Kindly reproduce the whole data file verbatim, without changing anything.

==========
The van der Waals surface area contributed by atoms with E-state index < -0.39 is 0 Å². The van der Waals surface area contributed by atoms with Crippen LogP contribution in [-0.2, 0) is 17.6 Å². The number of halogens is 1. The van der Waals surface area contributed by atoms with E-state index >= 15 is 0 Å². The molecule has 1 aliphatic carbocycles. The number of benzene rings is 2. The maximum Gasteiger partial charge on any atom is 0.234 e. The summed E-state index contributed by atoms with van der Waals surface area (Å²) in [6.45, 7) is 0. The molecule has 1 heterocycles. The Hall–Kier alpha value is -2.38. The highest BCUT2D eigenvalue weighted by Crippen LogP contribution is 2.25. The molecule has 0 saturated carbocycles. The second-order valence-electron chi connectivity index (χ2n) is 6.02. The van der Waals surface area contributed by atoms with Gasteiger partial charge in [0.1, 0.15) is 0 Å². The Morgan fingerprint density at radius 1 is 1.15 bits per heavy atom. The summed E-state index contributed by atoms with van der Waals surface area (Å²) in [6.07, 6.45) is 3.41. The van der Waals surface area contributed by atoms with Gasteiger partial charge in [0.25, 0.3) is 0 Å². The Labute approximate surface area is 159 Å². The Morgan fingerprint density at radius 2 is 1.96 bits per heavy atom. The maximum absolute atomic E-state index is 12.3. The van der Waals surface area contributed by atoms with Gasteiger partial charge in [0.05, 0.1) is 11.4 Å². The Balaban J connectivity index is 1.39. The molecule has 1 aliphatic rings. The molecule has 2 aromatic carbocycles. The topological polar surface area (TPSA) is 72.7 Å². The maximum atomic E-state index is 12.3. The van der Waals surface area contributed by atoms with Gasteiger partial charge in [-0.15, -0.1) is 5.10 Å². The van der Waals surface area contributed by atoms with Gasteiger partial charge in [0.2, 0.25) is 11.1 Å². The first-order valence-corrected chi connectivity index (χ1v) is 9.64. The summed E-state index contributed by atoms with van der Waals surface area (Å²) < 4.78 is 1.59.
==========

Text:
The van der Waals surface area contributed by atoms with E-state index < -0.39 is 0 Å². The van der Waals surface area contributed by atoms with Crippen LogP contribution in [-0.2, 0) is 17.6 Å². The number of halogens is 1. The van der Waals surface area contributed by atoms with E-state index >= 15 is 0 Å². The molecule has 1 aliphatic carbocycles. The number of benzene rings is 2. The maximum Gasteiger partial charge on any atom is 0.234 e. The summed E-state index contributed by atoms with van der Waals surface area (Å²) in [6.45, 7) is 0. The molecule has 1 heterocycles. The Hall–Kier alpha value is -2.38. The highest BCUT2D eigenvalue weighted by Crippen LogP contribution is 2.25. The molecule has 0 saturated carbocycles. The second-order valence-electron chi connectivity index (χ2n) is 6.02. The van der Waals surface area contributed by atoms with Gasteiger partial charge in [0.1, 0.15) is 0 Å². The Morgan fingerprint density at radius 1 is 1.15 bits per heavy atom. The summed E-state index contributed by atoms with van der Waals surface area (Å²) in [6.07, 6.45) is 3.41. The van der Waals surface area contributed by atoms with Gasteiger partial charge in [0.25, 0.3) is 0 Å². The Labute approximate surface area is 159 Å². The Morgan fingerprint density at radius 2 is 1.96 bits per heavy atom. The maximum absolute atomic E-state index is 12.3. The van der Waals surface area contributed by atoms with Gasteiger partial charge in [0.05, 0.1) is 11.4 Å². The Balaban J connectivity index is 1.39. The molecule has 1 aliphatic rings. The molecule has 2 aromatic carbocycles. The topological polar surface area (TPSA) is 72.7 Å². The maximum atomic E-state index is 12.3. The van der Waals surface area contributed by atoms with Gasteiger partial charge in [-0.15, -0.1) is 5.10 Å². The van der Waals surface area contributed by atoms with Gasteiger partial charge in [0.2, 0.25) is 11.1 Å². The first-order valence-corrected chi connectivity index (χ1v) is 9.64. The summed E-state index contributed by atoms with van der Waals surface area (Å²) < 4.78 is 1.59.